The Sixers, or the 76ers as I still like to call them, are dear and close to my heart.The Sixers weren’t always the Hot Mess, which they are nowadays.
Growing up in Philly, we saved most of our money from our summer jobs in order to buy tickets, just to see them play a couple of times per year.
It was not easy either.
It meant you had to use a lot of self-control not to spend the money, which is not an easy thing to do for any kid.
The plan was perfectly laid out by one my brothers, Boy Genius.
He would circle the dates and the best seats that we could afford.
Then off we were!
Riding the Broad Street subway to Pattison Avenue, to see live what was then The Best Show on a Basketball Court.
In order to feel The Real Fan Experience, we had to get there at least one hour before tip-off , so we could see Julius Erving, Big George McGinnis, Darryl Dawkins and the rest of the crew warming up.
The Sixers’ lay-up drill back then could put any current dunk contest to shame.
Years before Doctor J flew from the free-throw line and into NBA history books in a NBA Dunk Contest, we had seen Doc make the very same move in one of those lay-up drills.
After he made the dunk, Doc smiled and winked at all us.
Then a few minutes later, ushers would send us back to our nose bleed seats.
Seats up so high that we could stand on them and touch the ceiling!
Even with all of that talent, the Sixers could not close the deal and win a title.
There are several versions how things eventually unfolded in 1983, but I like my version best and I’m sticking to it.
The Sixers were owned back then by Harold Katz.
After his team was bounced out the playoffs again!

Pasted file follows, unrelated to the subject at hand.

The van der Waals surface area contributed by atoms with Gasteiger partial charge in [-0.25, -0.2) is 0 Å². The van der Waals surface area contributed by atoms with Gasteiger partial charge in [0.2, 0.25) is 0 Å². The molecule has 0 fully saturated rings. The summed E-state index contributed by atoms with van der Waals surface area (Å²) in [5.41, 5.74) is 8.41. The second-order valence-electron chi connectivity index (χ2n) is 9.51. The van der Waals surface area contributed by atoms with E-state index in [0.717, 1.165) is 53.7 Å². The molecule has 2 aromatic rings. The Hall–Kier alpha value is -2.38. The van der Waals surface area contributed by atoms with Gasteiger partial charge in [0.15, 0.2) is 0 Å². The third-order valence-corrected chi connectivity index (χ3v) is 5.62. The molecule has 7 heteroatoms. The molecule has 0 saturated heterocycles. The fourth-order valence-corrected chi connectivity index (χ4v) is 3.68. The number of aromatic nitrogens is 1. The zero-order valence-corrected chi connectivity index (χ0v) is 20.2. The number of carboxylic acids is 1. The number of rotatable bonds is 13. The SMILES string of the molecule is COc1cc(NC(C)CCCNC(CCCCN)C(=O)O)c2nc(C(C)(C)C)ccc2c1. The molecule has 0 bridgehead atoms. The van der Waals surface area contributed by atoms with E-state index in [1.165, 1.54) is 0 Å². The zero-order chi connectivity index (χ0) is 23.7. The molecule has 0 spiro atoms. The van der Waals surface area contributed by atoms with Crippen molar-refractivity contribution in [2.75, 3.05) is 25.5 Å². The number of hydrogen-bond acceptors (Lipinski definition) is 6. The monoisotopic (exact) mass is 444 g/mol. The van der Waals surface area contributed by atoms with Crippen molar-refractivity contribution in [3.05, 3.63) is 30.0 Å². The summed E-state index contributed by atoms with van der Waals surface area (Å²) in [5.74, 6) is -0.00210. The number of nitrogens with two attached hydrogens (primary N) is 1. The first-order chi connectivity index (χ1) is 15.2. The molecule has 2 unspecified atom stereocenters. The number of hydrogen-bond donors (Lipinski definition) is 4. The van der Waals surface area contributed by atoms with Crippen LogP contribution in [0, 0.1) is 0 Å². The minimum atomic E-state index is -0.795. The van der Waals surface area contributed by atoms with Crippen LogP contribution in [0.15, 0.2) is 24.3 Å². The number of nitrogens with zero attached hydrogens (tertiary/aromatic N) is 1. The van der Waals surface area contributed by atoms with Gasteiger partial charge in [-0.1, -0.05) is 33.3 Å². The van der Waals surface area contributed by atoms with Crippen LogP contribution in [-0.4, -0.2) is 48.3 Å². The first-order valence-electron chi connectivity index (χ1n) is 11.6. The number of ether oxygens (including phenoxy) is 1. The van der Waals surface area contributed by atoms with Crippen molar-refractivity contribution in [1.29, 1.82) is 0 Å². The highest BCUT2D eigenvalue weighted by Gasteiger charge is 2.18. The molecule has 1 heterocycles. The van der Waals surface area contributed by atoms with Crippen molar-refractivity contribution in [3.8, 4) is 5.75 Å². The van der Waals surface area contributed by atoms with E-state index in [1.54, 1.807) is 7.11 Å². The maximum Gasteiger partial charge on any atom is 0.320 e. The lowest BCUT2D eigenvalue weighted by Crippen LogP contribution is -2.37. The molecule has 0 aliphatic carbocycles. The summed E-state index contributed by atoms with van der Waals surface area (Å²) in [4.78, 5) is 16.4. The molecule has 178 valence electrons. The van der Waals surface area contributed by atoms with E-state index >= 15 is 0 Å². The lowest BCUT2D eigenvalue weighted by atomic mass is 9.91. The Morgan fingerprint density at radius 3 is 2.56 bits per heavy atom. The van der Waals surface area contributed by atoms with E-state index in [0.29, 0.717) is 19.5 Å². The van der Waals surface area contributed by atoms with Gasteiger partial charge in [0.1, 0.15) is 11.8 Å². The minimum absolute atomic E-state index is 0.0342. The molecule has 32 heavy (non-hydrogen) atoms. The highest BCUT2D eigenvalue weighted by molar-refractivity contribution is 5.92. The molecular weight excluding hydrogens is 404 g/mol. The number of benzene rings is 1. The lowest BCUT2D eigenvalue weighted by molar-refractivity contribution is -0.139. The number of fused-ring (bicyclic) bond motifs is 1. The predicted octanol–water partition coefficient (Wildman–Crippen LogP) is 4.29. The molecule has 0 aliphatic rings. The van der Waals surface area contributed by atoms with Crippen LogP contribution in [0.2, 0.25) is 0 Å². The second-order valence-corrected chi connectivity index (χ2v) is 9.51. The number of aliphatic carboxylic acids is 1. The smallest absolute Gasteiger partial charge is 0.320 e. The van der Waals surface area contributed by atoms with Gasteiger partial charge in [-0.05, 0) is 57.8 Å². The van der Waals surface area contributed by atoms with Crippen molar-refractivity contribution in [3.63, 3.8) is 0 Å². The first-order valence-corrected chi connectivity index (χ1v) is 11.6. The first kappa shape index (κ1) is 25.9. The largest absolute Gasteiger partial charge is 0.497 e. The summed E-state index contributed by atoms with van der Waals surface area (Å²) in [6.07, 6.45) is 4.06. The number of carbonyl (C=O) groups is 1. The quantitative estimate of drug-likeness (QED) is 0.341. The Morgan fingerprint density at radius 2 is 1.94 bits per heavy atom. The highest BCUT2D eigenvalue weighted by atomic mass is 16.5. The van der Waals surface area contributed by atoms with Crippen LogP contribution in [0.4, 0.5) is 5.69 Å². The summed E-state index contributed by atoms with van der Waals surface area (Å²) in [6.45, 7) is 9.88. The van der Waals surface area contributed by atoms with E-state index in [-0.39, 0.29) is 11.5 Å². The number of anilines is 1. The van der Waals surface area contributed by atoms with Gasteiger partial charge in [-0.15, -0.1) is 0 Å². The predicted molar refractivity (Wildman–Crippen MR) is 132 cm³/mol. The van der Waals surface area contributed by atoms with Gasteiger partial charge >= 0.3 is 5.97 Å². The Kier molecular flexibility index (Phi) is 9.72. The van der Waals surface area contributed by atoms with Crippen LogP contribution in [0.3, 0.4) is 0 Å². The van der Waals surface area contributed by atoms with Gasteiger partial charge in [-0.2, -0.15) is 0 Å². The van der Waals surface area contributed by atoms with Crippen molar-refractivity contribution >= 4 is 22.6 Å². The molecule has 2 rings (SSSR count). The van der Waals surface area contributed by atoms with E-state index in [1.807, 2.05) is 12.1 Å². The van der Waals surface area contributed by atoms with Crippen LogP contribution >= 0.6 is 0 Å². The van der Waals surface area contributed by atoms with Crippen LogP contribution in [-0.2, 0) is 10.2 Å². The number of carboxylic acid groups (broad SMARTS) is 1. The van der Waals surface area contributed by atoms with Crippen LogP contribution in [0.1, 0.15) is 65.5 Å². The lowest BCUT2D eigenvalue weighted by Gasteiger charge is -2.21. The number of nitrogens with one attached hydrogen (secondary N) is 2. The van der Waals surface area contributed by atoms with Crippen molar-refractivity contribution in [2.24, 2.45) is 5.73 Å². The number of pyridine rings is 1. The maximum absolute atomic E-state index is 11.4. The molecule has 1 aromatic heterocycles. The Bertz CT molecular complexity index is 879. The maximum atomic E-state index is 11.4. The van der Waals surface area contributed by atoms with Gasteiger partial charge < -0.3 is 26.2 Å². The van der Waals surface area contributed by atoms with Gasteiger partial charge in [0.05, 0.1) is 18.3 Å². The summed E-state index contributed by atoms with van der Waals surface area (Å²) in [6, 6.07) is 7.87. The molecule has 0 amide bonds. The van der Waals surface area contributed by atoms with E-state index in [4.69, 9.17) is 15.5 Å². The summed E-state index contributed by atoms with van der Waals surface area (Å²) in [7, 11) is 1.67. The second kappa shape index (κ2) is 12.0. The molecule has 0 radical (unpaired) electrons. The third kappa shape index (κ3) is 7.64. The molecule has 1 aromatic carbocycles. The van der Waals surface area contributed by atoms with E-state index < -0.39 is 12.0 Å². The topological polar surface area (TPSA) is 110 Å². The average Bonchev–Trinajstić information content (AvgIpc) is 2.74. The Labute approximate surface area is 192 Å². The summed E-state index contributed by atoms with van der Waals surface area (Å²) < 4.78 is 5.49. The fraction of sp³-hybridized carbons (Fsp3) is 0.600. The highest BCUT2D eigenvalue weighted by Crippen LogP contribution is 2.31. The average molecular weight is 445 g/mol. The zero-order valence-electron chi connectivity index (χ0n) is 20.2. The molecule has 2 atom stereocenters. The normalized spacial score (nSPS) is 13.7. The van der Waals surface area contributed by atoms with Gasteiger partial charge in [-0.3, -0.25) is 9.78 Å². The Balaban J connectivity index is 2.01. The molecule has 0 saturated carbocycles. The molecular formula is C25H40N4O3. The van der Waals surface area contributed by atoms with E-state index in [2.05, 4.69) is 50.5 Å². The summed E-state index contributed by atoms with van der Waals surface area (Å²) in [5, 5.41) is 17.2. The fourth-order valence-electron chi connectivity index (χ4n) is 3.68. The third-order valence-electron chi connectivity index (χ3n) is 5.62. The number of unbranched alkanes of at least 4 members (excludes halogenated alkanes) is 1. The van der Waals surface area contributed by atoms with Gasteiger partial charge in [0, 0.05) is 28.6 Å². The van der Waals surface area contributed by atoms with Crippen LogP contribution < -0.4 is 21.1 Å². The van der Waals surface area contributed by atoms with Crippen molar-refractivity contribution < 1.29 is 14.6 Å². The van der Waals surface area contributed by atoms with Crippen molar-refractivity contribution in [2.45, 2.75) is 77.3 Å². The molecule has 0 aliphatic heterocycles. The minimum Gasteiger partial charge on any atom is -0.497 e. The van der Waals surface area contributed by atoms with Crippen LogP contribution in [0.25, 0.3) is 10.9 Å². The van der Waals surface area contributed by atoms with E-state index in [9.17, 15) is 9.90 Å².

A piss off Harold Katz walked into an office where General Manager, Pat Williams and Sixer’s Head Coach, Billy Cunningham were meeting, and screamed.
“…Guys what the hell do we need to do, so we can get over this hump?”, said Harold Katz.
“…Him!”, Billy Cunningham answered as he showed Katz a sport magazine with Moses Malone on the cover. “…You get me Moses and we’ll win the damn title, Boss,”.
And Katz walked out the office without saying a single word to the two men.
A few months later, after numerous local reports about the Philadelphia Sixers courting and possibly trading for the coveted center, my telephone rings:
“…Yo! It’s me”, says Boy Genius, “…Philly signed Moses Malone, the press conference is on right now!”
“…What Channel?”, I said.
“…It’s on every channel, Bruh!”, Boy Genius said laughing.
There he was…I could not believe it, holding up a Sixers’ jersey with the number 2 on it.
Harold Katz had pulled it off and it turned out to be 1983 trendiest sports story.
“I’m only here to help, this is Julius Erving’s team!”
Moses would understate time after time that year, but his presence meant a Hell of lot more. It practically guaranteed that Doc will not be heading into retirement without a championship ring.
Harold Katz had propel the Sixers to the front of the contention line.
Eventually that sweet moment, became a bitter one for us.
After their dominating 1983 championship season, the Sixers seriously underachieved the following years and went on to become One Hit Wonders!
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